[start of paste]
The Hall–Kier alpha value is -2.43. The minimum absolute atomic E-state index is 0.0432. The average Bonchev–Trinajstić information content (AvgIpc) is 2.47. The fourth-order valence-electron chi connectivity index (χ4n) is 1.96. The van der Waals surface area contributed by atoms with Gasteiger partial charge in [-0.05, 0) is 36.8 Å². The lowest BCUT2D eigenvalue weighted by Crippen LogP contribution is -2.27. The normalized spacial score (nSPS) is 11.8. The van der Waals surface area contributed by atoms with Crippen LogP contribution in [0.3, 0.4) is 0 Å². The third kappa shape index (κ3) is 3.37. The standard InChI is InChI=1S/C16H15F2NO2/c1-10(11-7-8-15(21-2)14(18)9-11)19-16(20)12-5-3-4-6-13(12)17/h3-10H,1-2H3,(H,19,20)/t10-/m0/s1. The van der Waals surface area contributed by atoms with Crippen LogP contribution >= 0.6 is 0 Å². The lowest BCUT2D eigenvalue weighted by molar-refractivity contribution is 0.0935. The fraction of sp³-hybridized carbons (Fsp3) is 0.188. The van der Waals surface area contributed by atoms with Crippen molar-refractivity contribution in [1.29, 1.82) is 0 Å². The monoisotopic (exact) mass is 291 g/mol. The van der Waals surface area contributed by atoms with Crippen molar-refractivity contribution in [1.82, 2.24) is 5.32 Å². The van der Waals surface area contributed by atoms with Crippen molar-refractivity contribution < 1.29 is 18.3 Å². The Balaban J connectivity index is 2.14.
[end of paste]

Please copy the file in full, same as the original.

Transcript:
The Hall–Kier alpha value is -2.43. The minimum absolute atomic E-state index is 0.0432. The average Bonchev–Trinajstić information content (AvgIpc) is 2.47. The fourth-order valence-electron chi connectivity index (χ4n) is 1.96. The van der Waals surface area contributed by atoms with Gasteiger partial charge in [-0.05, 0) is 36.8 Å². The lowest BCUT2D eigenvalue weighted by Crippen LogP contribution is -2.27. The normalized spacial score (nSPS) is 11.8. The van der Waals surface area contributed by atoms with Crippen LogP contribution in [0.3, 0.4) is 0 Å². The third kappa shape index (κ3) is 3.37. The standard InChI is InChI=1S/C16H15F2NO2/c1-10(11-7-8-15(21-2)14(18)9-11)19-16(20)12-5-3-4-6-13(12)17/h3-10H,1-2H3,(H,19,20)/t10-/m0/s1. The van der Waals surface area contributed by atoms with Crippen LogP contribution >= 0.6 is 0 Å². The lowest BCUT2D eigenvalue weighted by molar-refractivity contribution is 0.0935. The fraction of sp³-hybridized carbons (Fsp3) is 0.188. The van der Waals surface area contributed by atoms with Crippen molar-refractivity contribution in [1.29, 1.82) is 0 Å². The monoisotopic (exact) mass is 291 g/mol. The van der Waals surface area contributed by atoms with Crippen molar-refractivity contribution in [1.82, 2.24) is 5.32 Å². The van der Waals surface area contributed by atoms with Crippen molar-refractivity contribution < 1.29 is 18.3 Å². The Balaban J connectivity index is 2.14.